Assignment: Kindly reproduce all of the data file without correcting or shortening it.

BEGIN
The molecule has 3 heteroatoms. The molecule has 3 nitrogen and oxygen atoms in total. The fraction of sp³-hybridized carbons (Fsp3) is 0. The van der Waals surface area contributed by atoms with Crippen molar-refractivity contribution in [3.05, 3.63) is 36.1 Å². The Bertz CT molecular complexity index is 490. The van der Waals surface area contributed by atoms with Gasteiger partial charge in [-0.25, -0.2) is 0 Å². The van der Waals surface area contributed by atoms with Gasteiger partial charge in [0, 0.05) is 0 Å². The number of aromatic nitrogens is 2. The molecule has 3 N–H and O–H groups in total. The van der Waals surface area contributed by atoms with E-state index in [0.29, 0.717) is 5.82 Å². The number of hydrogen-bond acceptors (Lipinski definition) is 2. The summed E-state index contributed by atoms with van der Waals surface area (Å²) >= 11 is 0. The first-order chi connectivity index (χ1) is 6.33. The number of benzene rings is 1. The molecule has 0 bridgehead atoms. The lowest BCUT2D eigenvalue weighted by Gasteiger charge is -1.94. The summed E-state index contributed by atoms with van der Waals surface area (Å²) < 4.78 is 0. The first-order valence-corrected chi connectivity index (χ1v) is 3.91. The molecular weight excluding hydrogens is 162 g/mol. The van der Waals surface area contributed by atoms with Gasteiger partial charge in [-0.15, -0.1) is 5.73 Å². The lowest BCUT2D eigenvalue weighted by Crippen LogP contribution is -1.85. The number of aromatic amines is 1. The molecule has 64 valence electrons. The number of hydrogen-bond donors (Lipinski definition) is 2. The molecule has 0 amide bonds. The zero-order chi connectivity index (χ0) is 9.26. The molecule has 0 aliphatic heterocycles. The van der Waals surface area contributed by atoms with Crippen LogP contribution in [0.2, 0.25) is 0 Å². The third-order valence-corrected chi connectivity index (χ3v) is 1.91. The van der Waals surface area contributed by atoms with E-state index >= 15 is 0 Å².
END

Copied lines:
The molecule has 3 heteroatoms. The molecule has 3 nitrogen and oxygen atoms in total. The fraction of sp³-hybridized carbons (Fsp3) is 0. The van der Waals surface area contributed by atoms with Crippen molar-refractivity contribution in [3.05, 3.63) is 36.1 Å². The Bertz CT molecular complexity index is 490. The van der Waals surface area contributed by atoms with Gasteiger partial charge in [-0.25, -0.2) is 0 Å². The van der Waals surface area contributed by atoms with Gasteiger partial charge in [0, 0.05) is 0 Å². The number of aromatic nitrogens is 2. The molecule has 3 N–H and O–H groups in total. The van der Waals surface area contributed by atoms with E-state index in [0.29, 0.717) is 5.82 Å². The number of hydrogen-bond acceptors (Lipinski definition) is 2. The summed E-state index contributed by atoms with van der Waals surface area (Å²) >= 11 is 0. The first-order chi connectivity index (χ1) is 6.33. The number of benzene rings is 1. The molecule has 0 bridgehead atoms. The lowest BCUT2D eigenvalue weighted by Gasteiger charge is -1.94. The summed E-state index contributed by atoms with van der Waals surface area (Å²) < 4.78 is 0. The first-order valence-corrected chi connectivity index (χ1v) is 3.91. The molecular weight excluding hydrogens is 162 g/mol. The van der Waals surface area contributed by atoms with Gasteiger partial charge in [-0.15, -0.1) is 5.73 Å². The lowest BCUT2D eigenvalue weighted by Crippen LogP contribution is -1.85. The number of aromatic amines is 1. The molecule has 64 valence electrons. The number of hydrogen-bond donors (Lipinski definition) is 2. The molecule has 0 amide bonds. The zero-order chi connectivity index (χ0) is 9.26. The molecule has 0 aliphatic heterocycles. The van der Waals surface area contributed by atoms with Crippen LogP contribution in [0.2, 0.25) is 0 Å². The third-order valence-corrected chi connectivity index (χ3v) is 1.91. The van der Waals surface area contributed by atoms with E-state index >= 15 is 0 Å².